Significant outcomes in plant small RNA field for siRNA production mechanism
Small RNA (sRNA) are short RNA molecules, usually non-coding, involved with gene silencing and the post-transcriptional regulation of gene expression. It is an important eukaryotic gene regulation pathway, which plays a critical role in the development, gene silencing, and resistance of virus infections.
In the biogenesis of sRNA, Dicer family endonucleases are central to selecting the precursor sRNA (pre-sRNA), cutting the RNA to a defined length, and transferring one RNA strand to the downstream AGO protein, mediating the gene silencing. Since the 1990s, when it was discovered, it remains unclear how the Dicer proteins as a whole module perform the function of “molecular ruler” and “molecular scissors” to produce sRNA with defined lengths.
Therefore, a team of international researchers in this field have come together to collaborate in the research of gene silencing and resistance to virus infections. The team was led by Professor Jiamu Du of the Southern University of Science and Technology (SUSTech), Professor Steven E. Jacobsen of the University of California, Los Angeles (UCLA), and Professor Sisi Li of the School of Medicine at Shenzhen University.
Their research, entitled “Mechanism of siRNA production by a plant Dicer-RNA complex in dicing competent conformation,” was published in Science, one of the world’s top academic journals. It aims to make a milestone breakthrough in this field of sRNA.
Figure 1. The overall structure of the DCL3-RNA complex
Deciphering small RNA through a plant-specific Dicer
In the sRNA biogenesis, Dicer is responsible for recognizing one end of the pre-sRNA and using itself as a ruler to measure and cut RNA. The researchers investigated the mechanism underlying the production of 24-nt siRNA by a plant-specific Dicer, Dicer Like 3 (DCL3). Based on the biochemical feature of DCL3, an RNA duplex with a guide strand possessing 5’-phosphorylated-A and a complementary strand possessing 1-nt 3’-overhang was designed and used to mimic the natural substrate of DCL3. In addition, the Ca2+ ions were added to the reaction system to mimic the Mg2+ ion but prevent dicing, which trapped the DCL3-RNA complex in a dicing-competent conformation.
Using the Cryo-Electron Microscopy Center at SUSTech, a complex structure of DCL3 with a 40-bp substrate RNA was determined. The structure readily showed that DCL3 separates the first base-pair of the RNA substrate by its platform-PAZ-connector cassette, thereby pushing the 5’-phosphorylated-A of the guide strand and the 3’-overhang of the complementary strand into two pockets to facilitate specific recognitions, respectively. This observation first observed the mechanism underlying the simultaneous recognition of both the 5’- and 3’-ends of the pre-siRNA.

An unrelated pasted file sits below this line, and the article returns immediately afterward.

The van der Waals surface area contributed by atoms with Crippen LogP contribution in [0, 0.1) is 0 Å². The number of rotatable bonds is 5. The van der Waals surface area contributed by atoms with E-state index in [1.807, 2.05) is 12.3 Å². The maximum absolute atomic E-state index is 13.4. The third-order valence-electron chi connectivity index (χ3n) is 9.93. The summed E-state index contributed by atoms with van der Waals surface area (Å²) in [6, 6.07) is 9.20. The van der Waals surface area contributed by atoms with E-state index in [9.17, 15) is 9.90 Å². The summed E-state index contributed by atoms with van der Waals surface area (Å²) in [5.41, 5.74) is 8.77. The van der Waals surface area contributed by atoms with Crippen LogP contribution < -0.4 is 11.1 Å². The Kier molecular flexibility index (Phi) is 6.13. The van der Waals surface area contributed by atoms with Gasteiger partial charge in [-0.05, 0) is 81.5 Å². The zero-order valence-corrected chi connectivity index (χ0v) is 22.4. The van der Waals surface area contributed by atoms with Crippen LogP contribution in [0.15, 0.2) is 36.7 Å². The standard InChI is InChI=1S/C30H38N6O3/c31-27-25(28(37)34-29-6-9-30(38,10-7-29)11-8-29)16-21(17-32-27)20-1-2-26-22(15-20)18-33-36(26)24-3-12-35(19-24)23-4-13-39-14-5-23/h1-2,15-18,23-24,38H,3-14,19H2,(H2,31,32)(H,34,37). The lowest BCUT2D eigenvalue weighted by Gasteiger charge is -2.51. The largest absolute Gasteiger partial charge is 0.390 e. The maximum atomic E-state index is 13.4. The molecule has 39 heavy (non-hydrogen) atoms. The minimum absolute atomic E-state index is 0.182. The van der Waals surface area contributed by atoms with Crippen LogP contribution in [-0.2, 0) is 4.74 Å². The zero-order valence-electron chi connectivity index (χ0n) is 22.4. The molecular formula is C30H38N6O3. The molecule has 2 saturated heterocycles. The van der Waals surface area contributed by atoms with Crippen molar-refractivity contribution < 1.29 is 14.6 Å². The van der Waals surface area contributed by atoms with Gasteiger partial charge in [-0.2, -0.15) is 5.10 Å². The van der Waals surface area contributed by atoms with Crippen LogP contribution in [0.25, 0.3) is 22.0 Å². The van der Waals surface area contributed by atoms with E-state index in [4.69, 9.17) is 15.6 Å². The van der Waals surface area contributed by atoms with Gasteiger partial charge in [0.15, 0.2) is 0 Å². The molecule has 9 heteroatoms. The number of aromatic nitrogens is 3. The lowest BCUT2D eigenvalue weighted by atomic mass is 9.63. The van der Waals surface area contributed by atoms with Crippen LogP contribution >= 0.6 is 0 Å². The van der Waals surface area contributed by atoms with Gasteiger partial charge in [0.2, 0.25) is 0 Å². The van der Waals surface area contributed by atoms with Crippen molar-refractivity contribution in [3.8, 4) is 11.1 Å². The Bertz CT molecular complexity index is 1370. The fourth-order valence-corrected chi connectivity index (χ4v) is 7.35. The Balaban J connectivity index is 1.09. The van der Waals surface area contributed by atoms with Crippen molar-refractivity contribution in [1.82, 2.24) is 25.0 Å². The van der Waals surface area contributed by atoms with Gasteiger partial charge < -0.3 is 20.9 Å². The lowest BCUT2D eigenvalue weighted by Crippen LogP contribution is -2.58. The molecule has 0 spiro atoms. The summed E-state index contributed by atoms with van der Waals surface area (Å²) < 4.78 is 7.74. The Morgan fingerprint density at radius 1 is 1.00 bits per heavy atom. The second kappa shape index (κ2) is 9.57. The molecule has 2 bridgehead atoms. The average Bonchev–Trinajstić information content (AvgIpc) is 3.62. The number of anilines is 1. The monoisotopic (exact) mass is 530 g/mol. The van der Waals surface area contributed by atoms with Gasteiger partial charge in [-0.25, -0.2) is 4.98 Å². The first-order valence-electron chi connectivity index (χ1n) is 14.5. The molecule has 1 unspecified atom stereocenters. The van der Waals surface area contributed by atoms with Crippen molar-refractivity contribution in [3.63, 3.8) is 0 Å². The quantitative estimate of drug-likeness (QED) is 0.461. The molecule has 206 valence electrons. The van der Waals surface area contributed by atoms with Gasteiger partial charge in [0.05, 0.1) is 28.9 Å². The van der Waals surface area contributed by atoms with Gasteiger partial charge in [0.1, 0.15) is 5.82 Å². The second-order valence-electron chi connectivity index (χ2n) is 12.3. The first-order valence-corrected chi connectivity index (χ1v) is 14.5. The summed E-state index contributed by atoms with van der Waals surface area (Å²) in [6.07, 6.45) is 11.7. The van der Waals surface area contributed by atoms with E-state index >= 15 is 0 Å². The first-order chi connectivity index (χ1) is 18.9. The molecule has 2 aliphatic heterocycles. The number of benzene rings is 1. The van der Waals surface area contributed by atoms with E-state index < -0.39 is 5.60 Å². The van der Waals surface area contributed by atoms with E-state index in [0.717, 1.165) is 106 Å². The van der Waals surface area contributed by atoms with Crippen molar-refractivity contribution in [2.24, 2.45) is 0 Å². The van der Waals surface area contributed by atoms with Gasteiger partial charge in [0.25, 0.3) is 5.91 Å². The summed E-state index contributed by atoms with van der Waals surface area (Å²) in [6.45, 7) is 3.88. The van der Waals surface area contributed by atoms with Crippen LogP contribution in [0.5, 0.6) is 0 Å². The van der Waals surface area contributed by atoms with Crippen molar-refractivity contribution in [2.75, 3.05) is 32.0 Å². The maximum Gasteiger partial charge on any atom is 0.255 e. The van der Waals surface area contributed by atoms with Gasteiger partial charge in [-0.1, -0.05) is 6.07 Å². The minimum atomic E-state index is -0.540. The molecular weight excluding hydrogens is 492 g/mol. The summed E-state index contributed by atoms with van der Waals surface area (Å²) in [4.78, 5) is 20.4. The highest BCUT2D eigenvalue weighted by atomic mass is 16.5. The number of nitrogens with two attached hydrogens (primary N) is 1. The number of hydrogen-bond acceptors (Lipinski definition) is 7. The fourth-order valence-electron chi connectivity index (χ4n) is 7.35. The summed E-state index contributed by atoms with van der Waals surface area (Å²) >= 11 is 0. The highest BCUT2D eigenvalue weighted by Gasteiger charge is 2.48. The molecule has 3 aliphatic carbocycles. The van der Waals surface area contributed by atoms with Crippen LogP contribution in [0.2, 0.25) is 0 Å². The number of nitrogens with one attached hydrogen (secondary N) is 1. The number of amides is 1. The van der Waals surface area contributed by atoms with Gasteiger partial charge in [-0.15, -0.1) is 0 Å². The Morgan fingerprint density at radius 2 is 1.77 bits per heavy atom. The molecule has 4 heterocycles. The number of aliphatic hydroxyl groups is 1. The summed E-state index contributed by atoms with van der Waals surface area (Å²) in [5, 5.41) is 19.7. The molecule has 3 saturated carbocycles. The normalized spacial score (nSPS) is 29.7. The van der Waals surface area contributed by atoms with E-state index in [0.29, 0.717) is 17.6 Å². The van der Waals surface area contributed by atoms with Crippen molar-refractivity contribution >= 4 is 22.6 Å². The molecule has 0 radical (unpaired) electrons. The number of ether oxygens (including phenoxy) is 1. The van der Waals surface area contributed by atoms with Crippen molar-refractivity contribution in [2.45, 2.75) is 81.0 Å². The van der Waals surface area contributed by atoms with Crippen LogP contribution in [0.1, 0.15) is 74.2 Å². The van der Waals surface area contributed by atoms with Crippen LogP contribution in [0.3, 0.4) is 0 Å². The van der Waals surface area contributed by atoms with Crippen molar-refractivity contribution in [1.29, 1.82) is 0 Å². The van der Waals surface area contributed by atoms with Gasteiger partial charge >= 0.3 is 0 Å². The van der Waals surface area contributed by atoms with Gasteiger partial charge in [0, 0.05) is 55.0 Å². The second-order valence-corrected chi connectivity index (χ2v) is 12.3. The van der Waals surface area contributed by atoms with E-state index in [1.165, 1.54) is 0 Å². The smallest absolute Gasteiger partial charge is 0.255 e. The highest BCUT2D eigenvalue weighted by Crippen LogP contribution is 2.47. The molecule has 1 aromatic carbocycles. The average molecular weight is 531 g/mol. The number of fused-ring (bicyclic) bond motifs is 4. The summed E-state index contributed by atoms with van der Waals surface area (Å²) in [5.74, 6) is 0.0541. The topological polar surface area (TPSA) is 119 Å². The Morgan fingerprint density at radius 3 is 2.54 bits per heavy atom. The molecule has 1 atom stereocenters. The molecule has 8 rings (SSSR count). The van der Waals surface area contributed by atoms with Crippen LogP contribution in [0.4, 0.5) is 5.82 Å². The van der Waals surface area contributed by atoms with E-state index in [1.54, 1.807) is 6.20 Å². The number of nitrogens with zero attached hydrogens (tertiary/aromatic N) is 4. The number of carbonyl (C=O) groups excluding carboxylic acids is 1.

Upon recognizing the RNA-termini by DCL3, the remaining part of the RNA was positioned into a binding channel formed by multiple domains of DCL3. DCL3 possesses multiple binding sites along with the RNA, and the binding extends to the RNaseIII domains. The two RNaseIII domains of DLC3 form a dimer and simultaneously cut the two strands of the RNA. In this case, one strand of RNA is cut between the 24th and 25th bases to produce a 24-nt product. Meanwhile, the other RNA strand is cut between the 23rd and 24th base to produce a 23-nt strand. As a result, this fully revealed the measuring mechanism of the DCL3. Because the downstream AGO4 only selects 24-nt siRNA, the structure also explained the basis for the strand-biased siRNA selection. The following biochemical and functional data further conformed to the termini-recognition and strand-biased cutting by DCL3.
Figure 2. The recognition of RNA termini (left), 5’-phosphate (middle), and 3’-overhang (right) by DCL3
“Once we first saw the electron density map, we realized that this is the first dicing-competent conformation Dicer, and most of the dicing-related mechanism can be resolved immediately,” said Professor Jiamu Du from the Department of Biology at SUSTech.
This study has observed the dicing-competent conformation of a Dicer-RNA complex and also revealed the termini-specific, length-dependent, and strand-biased cutting. During the review process, one reviewer commented on the “landmark contribution” of the paper in this field.
Ms. Qian Wang, a Ph.D. student at SUSTech, Dr. Yan Xue from UCLA, and Dr. Laixing Zhang from Tsinghua University are the co-first authors of this paper. Professors Jiamu Du, Steven Jacobsen, and Sisi Li are the co-corresponding authors.
The Cryo-EM data was collected at the SUSTech Cryo-Electron Microscopy Center. Professor Maojun Yang from Tsinghua University and Professors Jixian Zhai and Zhe Wu from SUSTech helped with the data processing and functional insights.
This research was supported by the National Key R&D Program, Shenzhen Science Technology Programs, Guangdong Key Laboratory of Molecular Design for Plant Cell Factory of Guangdong Higher Education Institutes, and the Guangdong Innovation Research Team Fund.
Paper link: http://science.org/doi/10.1126/science.abl4546
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